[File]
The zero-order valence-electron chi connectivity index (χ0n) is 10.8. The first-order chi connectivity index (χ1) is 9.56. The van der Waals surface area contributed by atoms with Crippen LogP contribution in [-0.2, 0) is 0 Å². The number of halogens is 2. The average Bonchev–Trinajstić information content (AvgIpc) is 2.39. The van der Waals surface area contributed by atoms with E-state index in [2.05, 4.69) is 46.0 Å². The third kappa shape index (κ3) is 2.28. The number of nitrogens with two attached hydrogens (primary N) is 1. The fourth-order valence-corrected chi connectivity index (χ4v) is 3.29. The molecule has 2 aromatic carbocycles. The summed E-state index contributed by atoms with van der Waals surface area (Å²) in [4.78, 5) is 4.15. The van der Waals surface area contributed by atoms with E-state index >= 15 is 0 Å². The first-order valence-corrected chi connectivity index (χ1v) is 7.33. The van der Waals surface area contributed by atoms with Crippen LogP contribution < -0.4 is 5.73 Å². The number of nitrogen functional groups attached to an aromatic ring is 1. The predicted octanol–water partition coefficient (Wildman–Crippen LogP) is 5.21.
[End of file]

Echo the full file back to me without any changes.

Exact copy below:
The zero-order valence-electron chi connectivity index (χ0n) is 10.8. The first-order chi connectivity index (χ1) is 9.56. The van der Waals surface area contributed by atoms with Crippen LogP contribution in [-0.2, 0) is 0 Å². The number of halogens is 2. The average Bonchev–Trinajstić information content (AvgIpc) is 2.39. The van der Waals surface area contributed by atoms with E-state index in [2.05, 4.69) is 46.0 Å². The third kappa shape index (κ3) is 2.28. The number of nitrogens with two attached hydrogens (primary N) is 1. The fourth-order valence-corrected chi connectivity index (χ4v) is 3.29. The molecule has 2 aromatic carbocycles. The summed E-state index contributed by atoms with van der Waals surface area (Å²) in [4.78, 5) is 4.15. The van der Waals surface area contributed by atoms with E-state index >= 15 is 0 Å². The first-order valence-corrected chi connectivity index (χ1v) is 7.33. The van der Waals surface area contributed by atoms with Crippen LogP contribution < -0.4 is 5.73 Å². The number of nitrogen functional groups attached to an aromatic ring is 1. The predicted octanol–water partition coefficient (Wildman–Crippen LogP) is 5.21.